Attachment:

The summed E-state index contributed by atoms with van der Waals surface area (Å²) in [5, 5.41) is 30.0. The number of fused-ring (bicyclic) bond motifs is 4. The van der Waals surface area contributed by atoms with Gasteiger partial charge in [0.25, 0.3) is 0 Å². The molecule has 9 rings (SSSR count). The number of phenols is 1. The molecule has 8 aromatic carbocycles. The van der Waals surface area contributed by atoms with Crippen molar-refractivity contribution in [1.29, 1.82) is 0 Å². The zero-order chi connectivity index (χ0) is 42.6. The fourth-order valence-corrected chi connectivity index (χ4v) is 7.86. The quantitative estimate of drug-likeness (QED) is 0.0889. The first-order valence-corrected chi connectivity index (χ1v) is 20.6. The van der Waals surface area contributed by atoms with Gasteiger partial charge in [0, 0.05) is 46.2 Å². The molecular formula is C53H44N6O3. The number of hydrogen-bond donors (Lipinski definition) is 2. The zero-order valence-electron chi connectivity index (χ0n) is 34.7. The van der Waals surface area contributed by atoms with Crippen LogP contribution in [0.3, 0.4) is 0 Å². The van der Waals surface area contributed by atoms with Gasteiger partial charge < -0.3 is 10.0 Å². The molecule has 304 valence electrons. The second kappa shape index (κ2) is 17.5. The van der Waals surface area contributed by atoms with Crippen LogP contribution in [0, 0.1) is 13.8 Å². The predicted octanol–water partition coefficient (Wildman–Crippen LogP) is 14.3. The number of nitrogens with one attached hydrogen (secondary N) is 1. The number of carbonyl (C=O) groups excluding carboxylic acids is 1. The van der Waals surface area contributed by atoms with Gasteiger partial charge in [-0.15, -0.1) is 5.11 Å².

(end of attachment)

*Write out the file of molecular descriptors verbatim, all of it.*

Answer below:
The summed E-state index contributed by atoms with van der Waals surface area (Å²) in [5, 5.41) is 30.0. The number of fused-ring (bicyclic) bond motifs is 4. The van der Waals surface area contributed by atoms with Gasteiger partial charge in [0.25, 0.3) is 0 Å². The molecule has 9 rings (SSSR count). The number of phenols is 1. The molecule has 8 aromatic carbocycles. The van der Waals surface area contributed by atoms with Crippen molar-refractivity contribution in [1.29, 1.82) is 0 Å². The zero-order chi connectivity index (χ0) is 42.6. The fourth-order valence-corrected chi connectivity index (χ4v) is 7.86. The quantitative estimate of drug-likeness (QED) is 0.0889. The first-order valence-corrected chi connectivity index (χ1v) is 20.6. The van der Waals surface area contributed by atoms with Gasteiger partial charge in [0, 0.05) is 46.2 Å². The molecular formula is C53H44N6O3. The number of hydrogen-bond donors (Lipinski definition) is 2. The zero-order valence-electron chi connectivity index (χ0n) is 34.7. The van der Waals surface area contributed by atoms with Crippen LogP contribution in [0.3, 0.4) is 0 Å². The van der Waals surface area contributed by atoms with Gasteiger partial charge < -0.3 is 10.0 Å². The molecule has 304 valence electrons. The second kappa shape index (κ2) is 17.5. The van der Waals surface area contributed by atoms with Crippen LogP contribution in [0, 0.1) is 13.8 Å². The predicted octanol–water partition coefficient (Wildman–Crippen LogP) is 14.3. The number of nitrogens with one attached hydrogen (secondary N) is 1. The number of carbonyl (C=O) groups excluding carboxylic acids is 1. The van der Waals surface area contributed by atoms with Gasteiger partial charge in [-0.15, -0.1) is 5.11 Å².